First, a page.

Saturday, August 1, 2009
Riding the Big Air Rail--No Matter What
Last night, I curled up on the couch with my three boys and watched a brand new skateboarding event in the X Games. The event, called the Big Air Rail Jam, was the brain-child of skateboarding veteran Danny Way who was the oldest skater in the competition at 35 (Which by the way, sassy ESPN commentators, is not that old). The goal of the event was to start at the top of a ridiculously high ramp (see pic) and then launch into the air, do some sort of trick on top of a long rail, and land on the opposite ramp while still in one piece.
The kicker? The skaters couldn't see the rail until they were already flying off the first ramp. The event required faith in their skills and some serious courage.
Danny Way won the gold medal in the event, a feat made even more amazing by the fact that he was competing while on crutches.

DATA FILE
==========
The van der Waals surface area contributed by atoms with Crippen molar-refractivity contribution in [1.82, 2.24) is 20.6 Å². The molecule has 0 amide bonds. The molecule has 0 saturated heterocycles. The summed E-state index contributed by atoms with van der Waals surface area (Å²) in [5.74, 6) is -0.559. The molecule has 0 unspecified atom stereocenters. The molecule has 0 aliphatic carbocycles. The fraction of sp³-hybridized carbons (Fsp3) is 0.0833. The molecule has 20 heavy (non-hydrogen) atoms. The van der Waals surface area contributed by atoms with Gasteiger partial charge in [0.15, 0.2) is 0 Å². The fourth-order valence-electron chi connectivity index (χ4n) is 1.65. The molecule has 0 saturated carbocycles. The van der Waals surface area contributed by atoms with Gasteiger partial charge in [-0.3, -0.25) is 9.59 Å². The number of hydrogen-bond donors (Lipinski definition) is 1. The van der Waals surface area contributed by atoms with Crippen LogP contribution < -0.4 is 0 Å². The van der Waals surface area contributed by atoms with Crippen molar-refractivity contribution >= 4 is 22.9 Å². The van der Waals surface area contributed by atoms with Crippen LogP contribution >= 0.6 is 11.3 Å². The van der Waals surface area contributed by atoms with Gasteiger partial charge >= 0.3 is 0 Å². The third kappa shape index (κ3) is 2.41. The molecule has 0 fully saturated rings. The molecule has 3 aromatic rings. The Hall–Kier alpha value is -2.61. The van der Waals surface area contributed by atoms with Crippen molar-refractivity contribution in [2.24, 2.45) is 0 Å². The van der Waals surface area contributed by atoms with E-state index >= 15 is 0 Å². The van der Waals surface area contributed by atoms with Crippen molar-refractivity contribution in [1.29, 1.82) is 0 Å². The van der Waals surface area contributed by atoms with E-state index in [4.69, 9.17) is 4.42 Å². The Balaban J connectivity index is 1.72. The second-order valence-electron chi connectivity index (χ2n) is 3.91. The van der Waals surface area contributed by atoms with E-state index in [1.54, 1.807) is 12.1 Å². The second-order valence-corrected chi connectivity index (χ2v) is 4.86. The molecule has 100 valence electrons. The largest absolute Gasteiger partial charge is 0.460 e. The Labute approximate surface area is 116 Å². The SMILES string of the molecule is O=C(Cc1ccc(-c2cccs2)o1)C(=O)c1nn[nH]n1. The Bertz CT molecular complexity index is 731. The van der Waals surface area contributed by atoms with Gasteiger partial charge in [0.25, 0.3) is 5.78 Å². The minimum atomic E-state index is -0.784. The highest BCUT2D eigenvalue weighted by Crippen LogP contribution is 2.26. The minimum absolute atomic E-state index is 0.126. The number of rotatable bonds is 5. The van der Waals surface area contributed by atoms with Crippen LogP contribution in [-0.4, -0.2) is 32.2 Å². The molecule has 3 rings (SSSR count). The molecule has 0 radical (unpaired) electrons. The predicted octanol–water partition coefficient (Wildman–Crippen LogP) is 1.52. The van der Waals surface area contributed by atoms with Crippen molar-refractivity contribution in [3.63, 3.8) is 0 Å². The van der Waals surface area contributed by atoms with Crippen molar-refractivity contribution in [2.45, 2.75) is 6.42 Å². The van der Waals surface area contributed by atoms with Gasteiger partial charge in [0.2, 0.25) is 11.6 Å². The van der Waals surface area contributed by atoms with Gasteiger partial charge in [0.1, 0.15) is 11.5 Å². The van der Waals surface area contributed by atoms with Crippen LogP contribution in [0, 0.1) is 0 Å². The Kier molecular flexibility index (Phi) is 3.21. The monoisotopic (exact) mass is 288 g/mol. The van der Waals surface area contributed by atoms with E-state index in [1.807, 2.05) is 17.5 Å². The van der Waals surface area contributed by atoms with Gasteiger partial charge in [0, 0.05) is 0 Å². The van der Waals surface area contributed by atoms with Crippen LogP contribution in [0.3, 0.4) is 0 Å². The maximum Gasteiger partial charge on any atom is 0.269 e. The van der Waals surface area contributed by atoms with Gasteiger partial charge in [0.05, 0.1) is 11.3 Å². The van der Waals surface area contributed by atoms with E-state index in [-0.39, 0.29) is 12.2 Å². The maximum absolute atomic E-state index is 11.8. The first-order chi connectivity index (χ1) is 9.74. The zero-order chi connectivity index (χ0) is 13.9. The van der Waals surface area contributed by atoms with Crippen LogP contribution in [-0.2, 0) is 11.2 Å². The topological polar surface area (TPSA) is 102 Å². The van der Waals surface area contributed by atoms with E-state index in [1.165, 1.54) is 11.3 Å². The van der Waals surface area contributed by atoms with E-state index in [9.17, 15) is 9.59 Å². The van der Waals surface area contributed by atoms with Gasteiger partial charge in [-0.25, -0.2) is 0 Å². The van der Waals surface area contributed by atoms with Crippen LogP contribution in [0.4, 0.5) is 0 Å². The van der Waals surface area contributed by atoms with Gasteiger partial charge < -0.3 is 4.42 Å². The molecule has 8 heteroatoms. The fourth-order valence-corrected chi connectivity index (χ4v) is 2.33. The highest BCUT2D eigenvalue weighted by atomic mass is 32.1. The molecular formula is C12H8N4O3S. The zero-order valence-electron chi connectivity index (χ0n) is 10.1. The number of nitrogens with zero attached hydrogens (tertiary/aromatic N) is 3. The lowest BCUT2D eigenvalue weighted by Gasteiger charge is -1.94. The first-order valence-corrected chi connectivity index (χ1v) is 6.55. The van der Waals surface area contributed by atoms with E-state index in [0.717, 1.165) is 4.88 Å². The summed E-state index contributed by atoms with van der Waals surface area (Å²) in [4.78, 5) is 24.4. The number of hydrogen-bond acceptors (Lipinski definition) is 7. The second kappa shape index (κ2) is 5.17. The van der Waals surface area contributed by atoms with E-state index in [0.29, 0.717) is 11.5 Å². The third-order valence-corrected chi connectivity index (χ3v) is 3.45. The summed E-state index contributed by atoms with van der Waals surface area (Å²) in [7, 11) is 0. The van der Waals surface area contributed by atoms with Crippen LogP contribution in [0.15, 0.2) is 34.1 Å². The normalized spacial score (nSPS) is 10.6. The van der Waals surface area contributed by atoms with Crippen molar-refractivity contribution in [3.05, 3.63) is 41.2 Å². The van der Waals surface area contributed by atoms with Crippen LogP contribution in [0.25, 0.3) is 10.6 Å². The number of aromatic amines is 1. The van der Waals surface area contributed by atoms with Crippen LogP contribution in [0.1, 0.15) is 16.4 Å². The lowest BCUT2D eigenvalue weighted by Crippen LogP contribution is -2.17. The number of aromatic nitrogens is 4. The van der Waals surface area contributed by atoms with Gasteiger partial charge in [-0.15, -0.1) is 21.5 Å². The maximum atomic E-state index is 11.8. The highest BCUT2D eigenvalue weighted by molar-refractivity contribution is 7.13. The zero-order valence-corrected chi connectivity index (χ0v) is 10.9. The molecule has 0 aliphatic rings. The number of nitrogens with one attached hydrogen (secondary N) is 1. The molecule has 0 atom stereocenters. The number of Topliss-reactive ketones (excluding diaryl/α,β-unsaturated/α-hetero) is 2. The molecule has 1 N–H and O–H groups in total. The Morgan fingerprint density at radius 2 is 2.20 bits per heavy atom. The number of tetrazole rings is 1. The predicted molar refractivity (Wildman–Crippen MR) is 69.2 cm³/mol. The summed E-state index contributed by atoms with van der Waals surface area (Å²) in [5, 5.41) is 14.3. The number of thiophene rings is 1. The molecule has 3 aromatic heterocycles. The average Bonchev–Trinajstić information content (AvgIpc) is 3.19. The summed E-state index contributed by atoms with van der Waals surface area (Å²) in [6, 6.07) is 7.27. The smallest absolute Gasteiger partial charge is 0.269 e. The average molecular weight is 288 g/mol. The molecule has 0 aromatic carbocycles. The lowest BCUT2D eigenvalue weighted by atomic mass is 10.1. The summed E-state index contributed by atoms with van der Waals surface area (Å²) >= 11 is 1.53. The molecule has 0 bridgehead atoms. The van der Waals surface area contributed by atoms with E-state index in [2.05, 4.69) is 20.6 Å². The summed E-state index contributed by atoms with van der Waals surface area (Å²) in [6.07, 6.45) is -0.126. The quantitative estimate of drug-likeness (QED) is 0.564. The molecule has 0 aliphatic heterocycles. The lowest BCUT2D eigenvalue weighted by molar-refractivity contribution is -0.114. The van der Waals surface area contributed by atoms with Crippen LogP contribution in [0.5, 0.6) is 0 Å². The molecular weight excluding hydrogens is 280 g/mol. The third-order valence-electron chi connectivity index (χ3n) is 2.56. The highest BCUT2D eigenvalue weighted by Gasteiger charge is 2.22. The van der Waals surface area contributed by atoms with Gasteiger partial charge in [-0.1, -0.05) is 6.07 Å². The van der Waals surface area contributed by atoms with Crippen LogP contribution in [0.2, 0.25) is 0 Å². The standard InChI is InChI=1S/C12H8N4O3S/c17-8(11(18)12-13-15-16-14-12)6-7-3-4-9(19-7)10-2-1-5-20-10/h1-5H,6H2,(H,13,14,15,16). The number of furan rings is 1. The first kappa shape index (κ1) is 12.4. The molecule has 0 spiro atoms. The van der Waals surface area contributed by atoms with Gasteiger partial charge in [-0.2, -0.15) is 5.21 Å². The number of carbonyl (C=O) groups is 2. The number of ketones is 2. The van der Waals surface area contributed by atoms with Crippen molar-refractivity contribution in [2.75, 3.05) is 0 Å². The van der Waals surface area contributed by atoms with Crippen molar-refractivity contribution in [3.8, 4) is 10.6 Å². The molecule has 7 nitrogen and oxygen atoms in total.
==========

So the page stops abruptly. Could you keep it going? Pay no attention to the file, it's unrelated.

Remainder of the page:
He'd torn something in his knee and then seriously rolled his ankle on the same leg during a warm up trick yet he stood, balanced on his skateboard at the top of that long drop, confident and determined. He rode down the ramp innumerable times, missing the rail, landing in a heap, struggling to stand on one good leg only to hop to the side and rush toward the elevator that would carry him up to the top to try it all over again.
It didn't occur to him to quit. To bow out. To say, after four unsuccessful tries, that he just couldn't do it. Instead, he got back on his board, faced that long drop to the unknown, and went for it.
He landed one trick. One. But it was a thing of incredible beauty. That one trick gained a score high enough to give him the gold.
When interviewed afterwards and asked how he could compete when he couldn't even walk, Danny said, "It was my dream. Some people look at things and say 'It can't be done.' I look at things and say 'What if?'"
What if you balanced on the edge of your dream, unable to see the rail, but went for it anyway? What if you failed the first four (hundred) times you tried but you still ran back to the start and tried again? What if you ignored every excuse, every reason to quit, and refused to back down?